In the United States, creators of original works can protect and control use of those works through copyright law. The works subject to protection range from literature to sound recordings to computer software. The federal government’s power to protect copyright was written into the U.S. Constitution, and in the Copyright Act of 1976, Congress adopted a single federal system of statutory protection for copyrighted works that creates uniformity across the states and supersedes all state laws.
The Act was designed to protect a creative work from the time of its creation, not its publication. It provided that original works created after 1978 remain the property of the creator for his or her lifetime, plus 70 years. A work need not be registered with the U.S. Copyright Office for copyright to take effect, but it must be registered in order to bring civil claims under the Copyright Act.
Accordingly, although Illinois has its own statutory protections, copyright law in Illinois is largely governed, or “preempted,” by the federal Act and copyright infringement cases involving Illinois parties will usually be brought in federal court. The Illinois Supreme Court, in People v. Williams, confirmed that federal law will control when (1) the works “are fixed in tangible form and come within the subject matter of copyright as defined by the Act,” and (2) the rights granted under state law are “equivalent” to any of those exclusive rights “within the general scope of copyright” provided by the Act. In other words, in order for the state to bring a copyright case, the state claim must be sufficiently different from the federal Act in what it seeks to enforce and punish. The Williams court noted that Congress intended to apply both civil and criminal sanctions to copyright infringement, thereby barring state criminal prosecution under Illinois’ antipiracy law.
The Copyright Act also bars state law misappropriation claims for “uncopyrightable” elements within copyrighted works. These are things that are not capable of being copyrighted, including facts, concepts, discoveries, ideas, and processes. This principle was colorfully illustrated in Publications International, Ltd. vs. Meredith Corp., a 1996 case before the Seventh Circuit U.S. Court of Appeals involving an Illinois book publisher that was accused of poaching various recipes from another publisher’s cookbook. Even though the recipes were similar, the court found that a recipe is just a collection of facts (or ingredients) and processes that cannot be granted copyright. The plaintiff publisher could not claim ownership of those individual recipes, only the “form and manner” in which it had presented them. Copyrightable works must “possess some minimum indicia of creativity, [and] be ‘original intellectual conceptions of the author’” the court said. “Because no person can claim original conception of facts, they are excluded from copyright protection.” The court explained that even though copyright can apply to compilations such as cookbooks, the elements within those compilations are not themselves copyrightable because they are not products of original creative expression.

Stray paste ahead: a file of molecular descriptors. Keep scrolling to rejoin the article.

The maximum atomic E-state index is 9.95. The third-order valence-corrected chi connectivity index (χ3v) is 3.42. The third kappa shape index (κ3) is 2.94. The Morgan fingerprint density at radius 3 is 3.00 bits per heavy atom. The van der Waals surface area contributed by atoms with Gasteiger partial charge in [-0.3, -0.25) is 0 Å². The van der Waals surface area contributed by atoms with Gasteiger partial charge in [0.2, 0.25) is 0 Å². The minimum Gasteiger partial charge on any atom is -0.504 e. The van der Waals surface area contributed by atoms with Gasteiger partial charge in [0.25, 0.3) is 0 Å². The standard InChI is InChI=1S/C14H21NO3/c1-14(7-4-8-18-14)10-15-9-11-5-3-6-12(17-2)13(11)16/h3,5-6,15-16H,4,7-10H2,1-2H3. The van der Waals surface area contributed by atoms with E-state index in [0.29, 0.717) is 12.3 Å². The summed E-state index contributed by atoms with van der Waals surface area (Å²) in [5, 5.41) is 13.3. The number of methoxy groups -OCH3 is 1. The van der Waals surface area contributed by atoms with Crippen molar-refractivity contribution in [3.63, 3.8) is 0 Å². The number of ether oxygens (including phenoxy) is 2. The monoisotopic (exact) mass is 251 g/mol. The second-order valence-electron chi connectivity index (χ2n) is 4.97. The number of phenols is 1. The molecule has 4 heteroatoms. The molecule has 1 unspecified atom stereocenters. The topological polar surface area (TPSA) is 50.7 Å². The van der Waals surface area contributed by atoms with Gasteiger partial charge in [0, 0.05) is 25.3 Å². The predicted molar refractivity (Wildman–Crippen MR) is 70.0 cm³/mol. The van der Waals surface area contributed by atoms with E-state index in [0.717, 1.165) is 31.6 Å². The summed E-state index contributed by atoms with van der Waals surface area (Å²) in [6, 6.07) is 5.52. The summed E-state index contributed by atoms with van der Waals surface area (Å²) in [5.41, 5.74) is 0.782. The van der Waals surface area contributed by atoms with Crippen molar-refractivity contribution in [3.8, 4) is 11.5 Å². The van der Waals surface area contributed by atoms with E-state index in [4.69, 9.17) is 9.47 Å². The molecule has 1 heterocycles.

Another recent Seventh Circuit case applied similar reasoning to a scientific work. In Seng-Tiong Ho v. Taflove, Northwestern University researchers and creators of an atomic model brought a copyright infringement action alleging that colleagues illegally published equations, figures, and text copied from the plaintiffs’ work. The court held that these were “unprotectable concepts, ideas, methods, procedures, processes, systems, and/or discoveries” that “attempt to represent and describe” scientific principles that were not created by the plaintiffs. “Facts do not owe their origin to an act of authorship,” the court concluded. “The distinction is one between creation and discovery: The first person to find and report a particular fact has not created the fact; he or she has merely discovered its existence.”
People v. Williams, 235 Ill. 2d 178 (2009)
Publications Intern., Ltd. v. Meredith Corp., 88 F.3d 473 (1996)
Seng-Tiong Ho v. Taflove, 648 F.3d 489 (2011)
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